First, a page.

No improvement in housing market according to RICS
There was no improvement in Northern Ireland's housing market last month, according to a survey published on Tuesday.
More than three quarters of those surveyed said they expected prices to remain static for the next quarter.
The majority said they also expected the number of transactions to remain flat, although a quarter did anticipate an increase.
The survey was carried out by the Royal Institution of Chartered Surveyors.
Tom McClelland, from, the RICS said the impact of the Comprehensive Spending Review on October 20 was a cause for concern in the short term.
"Our dependence on the public sector leaves us particularly vulnerable," he said.
"There is now a realisation that the freak economic conditions between 2003 and 2007, which helped drive the property bubble, are unlikely to be replicated.
"Housing is no longer an investment commodity with 'never-ending' capital growth. Investors still in the market look for yields and value."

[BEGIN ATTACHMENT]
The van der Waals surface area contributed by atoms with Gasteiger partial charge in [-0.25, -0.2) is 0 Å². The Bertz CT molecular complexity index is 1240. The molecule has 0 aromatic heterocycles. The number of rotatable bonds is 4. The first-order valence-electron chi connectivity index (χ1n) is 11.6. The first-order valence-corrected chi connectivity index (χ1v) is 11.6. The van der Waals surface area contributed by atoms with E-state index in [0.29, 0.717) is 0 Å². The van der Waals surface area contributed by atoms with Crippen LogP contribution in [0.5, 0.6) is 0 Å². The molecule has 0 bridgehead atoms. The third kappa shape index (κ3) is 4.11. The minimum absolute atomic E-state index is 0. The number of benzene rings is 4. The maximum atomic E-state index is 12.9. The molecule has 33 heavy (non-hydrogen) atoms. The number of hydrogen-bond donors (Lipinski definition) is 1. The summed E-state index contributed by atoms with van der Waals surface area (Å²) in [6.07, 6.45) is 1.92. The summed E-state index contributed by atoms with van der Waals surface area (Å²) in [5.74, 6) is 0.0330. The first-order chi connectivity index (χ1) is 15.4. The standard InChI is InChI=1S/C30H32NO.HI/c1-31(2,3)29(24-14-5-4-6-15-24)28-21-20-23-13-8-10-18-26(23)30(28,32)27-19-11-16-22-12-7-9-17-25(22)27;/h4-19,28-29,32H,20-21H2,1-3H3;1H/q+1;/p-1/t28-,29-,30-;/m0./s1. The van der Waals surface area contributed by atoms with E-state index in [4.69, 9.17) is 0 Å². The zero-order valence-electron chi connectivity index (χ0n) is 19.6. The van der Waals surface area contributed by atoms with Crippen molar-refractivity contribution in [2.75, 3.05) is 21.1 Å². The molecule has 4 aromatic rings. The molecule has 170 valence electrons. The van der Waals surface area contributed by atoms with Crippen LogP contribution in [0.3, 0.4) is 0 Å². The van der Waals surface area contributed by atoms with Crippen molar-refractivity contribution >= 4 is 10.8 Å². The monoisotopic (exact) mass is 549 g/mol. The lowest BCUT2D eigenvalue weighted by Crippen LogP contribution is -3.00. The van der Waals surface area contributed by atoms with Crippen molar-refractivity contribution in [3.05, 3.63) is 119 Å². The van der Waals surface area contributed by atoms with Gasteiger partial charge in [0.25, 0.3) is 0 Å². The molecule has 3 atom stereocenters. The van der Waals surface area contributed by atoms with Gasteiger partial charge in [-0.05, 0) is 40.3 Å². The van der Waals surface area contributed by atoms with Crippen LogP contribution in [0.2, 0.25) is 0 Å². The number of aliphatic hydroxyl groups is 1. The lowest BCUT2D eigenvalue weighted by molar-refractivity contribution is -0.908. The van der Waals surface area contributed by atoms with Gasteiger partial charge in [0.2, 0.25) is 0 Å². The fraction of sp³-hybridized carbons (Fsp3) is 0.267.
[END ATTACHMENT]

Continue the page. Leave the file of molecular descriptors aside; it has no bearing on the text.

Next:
Derek Wilson, head of lending products at Ulster Bank, which sponsors the report said the imminent cuts on public spending were having an impact on demand for mortgages.
"Whilst conditions are challenging, we remain strongly committed to supporting Northern Ireland," he said.
The government's own house price index, also published on Tuesday, showed a slight rise of 0.7% in UK house prices in August compared with July.
However Northern Ireland showed an 18.8% drop in prices compared to a 9.3% rise in England, and a 9% increase in Wales.
In Scotland, prices were up 0.4% year-on-year.